The Daily Eagle
The Metropolitan Transportation Authority’s plan to raise the toll on the Verrazano-Narrows Bridge to an eye-popping $15 is not only wrong, it’s “insanely prohibitive,” according to Councilman Vincent Gentile (D-Bay Ridge-Dyker Heights-Bensonhurst), who said he has been hearing complaints from his constituents angered at the idea of paying such a high cost to drive from Brooklyn to Staten Island.
Gentile submitted written testimony to a public hearing the MTA held this week on its plan to raise bridge and tunnel tolls, as well as bus and subway fares.
The toll is currently $13 for a round trip. The toll is collected from drivers traveling westbound. Eastbound motorists drive across the bridge for free.
“Never before has a $13 round-trip toll on a bridge not connected to Manhattan seemed more insanely prohibitive than in the aftermath of Hurricane Sandy as first responders and volunteers racing to help realize they can’t afford to make the necessary trips back and forth to transport supplies,” Gentile said.
The MTA wouldn’t need to increase the tolls if it knew how to handle money, Gentile charged. The agency re-distributes its funds in a way that punishes residents of the five boroughs, he said. “I’ve said it before and I’ll say it again: the MTA must change its funding formula so that more fare and toll revenue goes to city buses and subways, instead of the Long Island Rail Road and Metro-North, which serve the suburbs,” he said.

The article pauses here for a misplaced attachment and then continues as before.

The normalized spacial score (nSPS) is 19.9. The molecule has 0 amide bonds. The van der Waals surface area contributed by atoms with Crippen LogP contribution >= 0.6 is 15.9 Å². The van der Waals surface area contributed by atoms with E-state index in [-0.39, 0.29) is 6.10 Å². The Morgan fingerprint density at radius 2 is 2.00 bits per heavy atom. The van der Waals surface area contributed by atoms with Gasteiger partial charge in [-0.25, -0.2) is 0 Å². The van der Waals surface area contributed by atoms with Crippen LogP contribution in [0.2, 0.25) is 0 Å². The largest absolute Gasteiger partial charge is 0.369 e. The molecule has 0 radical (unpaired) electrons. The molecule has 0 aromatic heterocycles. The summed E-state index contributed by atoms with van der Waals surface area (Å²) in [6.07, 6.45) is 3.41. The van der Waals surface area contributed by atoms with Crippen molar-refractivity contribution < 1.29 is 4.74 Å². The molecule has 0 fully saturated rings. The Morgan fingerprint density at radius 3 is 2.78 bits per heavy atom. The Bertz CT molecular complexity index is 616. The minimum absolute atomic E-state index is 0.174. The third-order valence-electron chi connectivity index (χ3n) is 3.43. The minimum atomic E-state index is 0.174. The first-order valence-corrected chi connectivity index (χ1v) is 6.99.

Gentile said that while he’s aware that Staten Islanders receive a discount on the tolls, he wondered aloud why Brooklyn residents, who drive across the Verrazano-Narrows Bridge often to visit family and friends on Staten Island, don’t get the same break.
“Why hasn’t the MTA Bridge and Tunnels extended the same discount for Brooklynites who need to cross the Verrazano on a frequent basis? The MTA currently has a similar deal worked out with Staten Islanders who use the Verrazano Bridge, but the deal is one sided and does not include Brooklyn. Perhaps you’ve forgotten that a bridge must have two sides?” he said.
“Seven days a week my constituents travel across that bridge to and from the College of Staten Island, Wagner College, to see their parents or spouses in nursing homes, or to work or shop. The residents in these zip-codes surrounding the bridge have to pay between $3.84 to $5.28 more than their Staten Island neighbors each time they cross the Verrazano Bridge. At $13 a pop, this is completely unjustifiable not to mention a serious burden on the wallet,” Gentile said.
U.S. Rep. Michael Grimm (R-Brooklyn- Staten Island) blasted the MTA’s proposed toll hike when he testified at a public hearing on Staten Island.
“Here we go again. This is the second toll hike proposal for Staten Islanders since I took office nearly two years ago and the third within the last five years,” he told MTA officials.
“The Verrazano Bridge toll hike was an unreasonable proposal before the storm; however, now it seems completely ludicrous. At a time when families are picking up the pieces of their lives and borrowing money to rebuild their homes in the aftermath of Sandy, a toll hike simply adds insult to injury,” Grimm said.
“While it is no secret that the MTA is faced with massive debt, tolls and taxes should not be the go-to solution. There has to be another way. Just as every working family or business must learn to live within a budget, so should the MTA. Whether it’s the MTA or the PA, our message is the same: ‘We are not your personal ATM machine and we are not your bailout,’” he said
Grimm threatened congressional action to stop the MTA. “I have been leading the charge against these toll hikes, and will stop at nothing, including an act of Congress, to stop them,” he warned.
MTA officials did not return phone calls.